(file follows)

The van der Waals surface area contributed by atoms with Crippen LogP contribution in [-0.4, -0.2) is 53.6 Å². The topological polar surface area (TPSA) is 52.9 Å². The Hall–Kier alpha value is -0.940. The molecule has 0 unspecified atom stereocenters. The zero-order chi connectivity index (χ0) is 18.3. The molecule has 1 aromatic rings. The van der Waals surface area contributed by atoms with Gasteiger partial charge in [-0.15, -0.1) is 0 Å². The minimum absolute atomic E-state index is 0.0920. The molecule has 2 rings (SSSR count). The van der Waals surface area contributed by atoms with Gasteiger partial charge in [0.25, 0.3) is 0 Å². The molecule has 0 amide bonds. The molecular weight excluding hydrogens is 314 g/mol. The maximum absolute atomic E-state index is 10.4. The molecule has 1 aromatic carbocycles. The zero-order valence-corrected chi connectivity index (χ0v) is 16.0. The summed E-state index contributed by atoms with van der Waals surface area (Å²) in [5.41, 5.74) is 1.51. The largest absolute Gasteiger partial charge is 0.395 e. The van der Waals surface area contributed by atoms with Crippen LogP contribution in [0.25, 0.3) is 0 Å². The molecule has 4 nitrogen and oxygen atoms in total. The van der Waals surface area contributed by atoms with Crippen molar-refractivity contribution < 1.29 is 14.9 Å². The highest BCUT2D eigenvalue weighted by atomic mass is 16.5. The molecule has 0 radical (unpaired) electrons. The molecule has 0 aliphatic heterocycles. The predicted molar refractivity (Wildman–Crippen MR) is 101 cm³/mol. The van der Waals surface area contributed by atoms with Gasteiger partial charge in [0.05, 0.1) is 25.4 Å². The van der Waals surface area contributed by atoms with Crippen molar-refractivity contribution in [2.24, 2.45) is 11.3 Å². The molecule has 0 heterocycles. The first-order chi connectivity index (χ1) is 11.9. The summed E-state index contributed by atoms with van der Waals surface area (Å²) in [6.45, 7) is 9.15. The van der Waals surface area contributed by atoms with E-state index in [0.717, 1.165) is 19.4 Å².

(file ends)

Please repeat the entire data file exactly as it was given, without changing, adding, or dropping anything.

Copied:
The van der Waals surface area contributed by atoms with Crippen LogP contribution in [-0.4, -0.2) is 53.6 Å². The topological polar surface area (TPSA) is 52.9 Å². The Hall–Kier alpha value is -0.940. The molecule has 0 unspecified atom stereocenters. The zero-order chi connectivity index (χ0) is 18.3. The molecule has 1 aromatic rings. The van der Waals surface area contributed by atoms with Gasteiger partial charge in [-0.15, -0.1) is 0 Å². The minimum absolute atomic E-state index is 0.0920. The molecule has 2 rings (SSSR count). The van der Waals surface area contributed by atoms with Gasteiger partial charge in [0.25, 0.3) is 0 Å². The molecule has 0 amide bonds. The molecular weight excluding hydrogens is 314 g/mol. The maximum absolute atomic E-state index is 10.4. The molecule has 1 aromatic carbocycles. The zero-order valence-corrected chi connectivity index (χ0v) is 16.0. The summed E-state index contributed by atoms with van der Waals surface area (Å²) in [5.41, 5.74) is 1.51. The largest absolute Gasteiger partial charge is 0.395 e. The van der Waals surface area contributed by atoms with Crippen LogP contribution in [0.25, 0.3) is 0 Å². The molecule has 4 nitrogen and oxygen atoms in total. The van der Waals surface area contributed by atoms with Crippen molar-refractivity contribution < 1.29 is 14.9 Å². The highest BCUT2D eigenvalue weighted by atomic mass is 16.5. The molecule has 0 radical (unpaired) electrons. The molecule has 0 aliphatic heterocycles. The predicted molar refractivity (Wildman–Crippen MR) is 101 cm³/mol. The van der Waals surface area contributed by atoms with Gasteiger partial charge in [0.05, 0.1) is 25.4 Å². The van der Waals surface area contributed by atoms with Crippen molar-refractivity contribution in [2.24, 2.45) is 11.3 Å². The molecule has 0 heterocycles. The first-order chi connectivity index (χ1) is 11.9. The summed E-state index contributed by atoms with van der Waals surface area (Å²) in [6.45, 7) is 9.15. The van der Waals surface area contributed by atoms with E-state index in [0.717, 1.165) is 19.4 Å².